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# Note 8 of Deep Learning: Optimization

Optimization techniques for neural network training.

## Challenges in Neural Network Optimization

### Local Minima

A convex optimization problem can be seen as finding a local minimum. Any local minimum is guaranteed to be a global minimum because it is either a real global minimum or a local minimum in a flat region.

With non-convex models such as neural networks, it’s extremely harmful if we encounter a local minimum that is significantly different with the global minimum.

**Saddle points**: a kind of point with 0 gradient. Some points around a saddle point have greater cost than the saddle point whereas others have a lower cost.

### Cliffs and Exploding Gradients

Neural networks with many layers often have steep regions resembling **cliffs**, which may be caused by the multiplication of several large weights together, and may also cause that the gradient update step moves the parameters extremely far.

The cliff can be solved by heuristic *gradient clipping* which will reduce the step size if the gradient is too large.

## Basic Algorithms

### Stochastic Gradient Descent (SGD)

SGD works as follows

An important point is that we should decrease the learning rate $\epsilon_k$ over time in SGD, because we introduces some noise by randomly sampling $m$ training examples from the whole dataset. In such a situation, the gradient may not vanish even when we arrive at a minimum, where as the gradient of batch gradient descent will become small or 0. So we can use fixed learning rate $\epsilon$ in batch gradient descent, but in SGD we typically decay the learning rate linearly until iteration $\tau$

where $\alpha=\frac{k}{\tau}$. $\epsilon$ will be a constant after iteration $\tau$.

By now we have 3 parameters, $\tau, \epsilon_0, \epsilon_\tau$. $\tau$ is usually set to the number of iterations required to make a few hundred passes through the whole training set. $\epsilon_\tau$ is set to roughly 1% of the value of $\epsilon_0$. For $\epsilon_0$, it is higher than the learning rate that yields the best performance after the ﬁrst 100 iterations. So it is best to monitor the first several iterations and use a learning rate that is higher than the best-performing learning rate but not so high that it causes severe instability.

### Momentum

Momentum is designed to accelerate learning especially when the method encountered *high curvature, small but consistent gradients, noisy gradients*.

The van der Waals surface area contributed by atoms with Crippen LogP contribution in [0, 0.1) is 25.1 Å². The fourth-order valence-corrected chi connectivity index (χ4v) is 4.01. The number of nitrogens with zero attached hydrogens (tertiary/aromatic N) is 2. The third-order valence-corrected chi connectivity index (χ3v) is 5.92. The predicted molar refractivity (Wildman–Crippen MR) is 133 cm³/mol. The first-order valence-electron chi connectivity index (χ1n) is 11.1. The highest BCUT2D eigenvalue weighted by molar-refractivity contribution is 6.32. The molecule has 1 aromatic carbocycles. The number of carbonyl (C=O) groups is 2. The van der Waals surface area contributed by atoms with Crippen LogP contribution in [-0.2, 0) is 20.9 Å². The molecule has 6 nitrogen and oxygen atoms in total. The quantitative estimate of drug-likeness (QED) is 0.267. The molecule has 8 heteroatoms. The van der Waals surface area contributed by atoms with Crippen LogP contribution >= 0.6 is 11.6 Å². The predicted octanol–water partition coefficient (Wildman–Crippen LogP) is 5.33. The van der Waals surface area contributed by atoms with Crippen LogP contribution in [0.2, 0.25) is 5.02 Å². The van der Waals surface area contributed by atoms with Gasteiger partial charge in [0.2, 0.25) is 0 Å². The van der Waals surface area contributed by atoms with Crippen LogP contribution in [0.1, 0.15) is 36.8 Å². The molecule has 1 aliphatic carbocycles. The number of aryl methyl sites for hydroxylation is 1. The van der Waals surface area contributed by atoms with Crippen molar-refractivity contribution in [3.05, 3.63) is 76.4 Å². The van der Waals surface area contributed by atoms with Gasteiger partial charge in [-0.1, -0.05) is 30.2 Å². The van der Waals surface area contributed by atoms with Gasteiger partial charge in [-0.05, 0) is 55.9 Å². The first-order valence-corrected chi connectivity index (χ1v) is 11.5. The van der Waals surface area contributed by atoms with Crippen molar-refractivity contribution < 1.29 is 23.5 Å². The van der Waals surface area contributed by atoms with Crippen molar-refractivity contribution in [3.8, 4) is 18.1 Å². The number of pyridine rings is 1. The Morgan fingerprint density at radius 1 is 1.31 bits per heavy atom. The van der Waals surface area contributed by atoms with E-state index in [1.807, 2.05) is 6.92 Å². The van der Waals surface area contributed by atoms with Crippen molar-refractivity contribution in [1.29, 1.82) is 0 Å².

Momentum introduces a velocity variable $v$ that is the direction and speed at which parameters move through parameter space, and set to an exponentially decaying average of the negative gradient.

The update rule of momentum is given by

where the velocity $v$ accumulates the gradient elements $\nabla_\theta \frac{1}{m}\sum_{i=1}^m L(f(x^{i)};\theta),y^{(\theta)})$. $\alpha \in [0,1)$ determines how quickly the contributions of previous gradients exponentially decay. The larger $\alpha$ is relative to $\epsilon$, the more previous gradients affect the current direction.

The SGD algorithm with momentum works as follows

## Algorithms with Adaptive Learning Rates

### AdaGrad

AdaGrad, shown below, *individually* adapts the learning rates of all parameters by scaling them inversely proportional to the square root of the sum of all of their historical squared values, so that parameters with larger partial derivative of the loss have a rapid decrease in their learning rate and vice versus.

AdaGrad can enjoys some desirable theoretical properties in convex optimization setting, whereas the accumulation of squared gradients *from the beginning of training* can result in a premature and excessive decrease in the effective learning rate when training deep neural networks.

### RMSProp

Based on AdaGrad, RMSProp performs better in the non-convex setting by changing the gradient accumulation into an **exponentially weighted moving average**.

By using *exponentially weighted moving average*, RMSProp can discard history from the very past so that it can converge rapidly after finding a convex bowl. It also introduces a new hyperparameter $\rho$ that controls the length scale of the moving average.

Empirically, RMSProp is an effective and practical optimization algorithm for neural networks. It is also one of the go-to optimization algorithms being employed routinely by deep learning practitioners.

### Adam

The name derives from “adaptive moments”

Adam can be seen as a combination of RMSProp and momentum.

## Optimization Strategies and Meta-Algorithms

### Batch Normalization

A method of adaptive reparametrization that reduces the problem of coordinating updates across many layers.

Batch normalization can be applied to any input or hidden layer in a network. Suppose $H$ bis a mini-batch of activations of the layer to normalize, with the activations for each example appearing in a row of the matrix. We replace $H$ with following as normalization:

where $\mu$ is a vector containing the mean of each unit, and $\sigma$ is a vector containing the standard deviation of each unit. Then the rest of the network operates on $H’$ in the same way the the original network operated on $H$.

At training time, we have:

- Batch Normalization.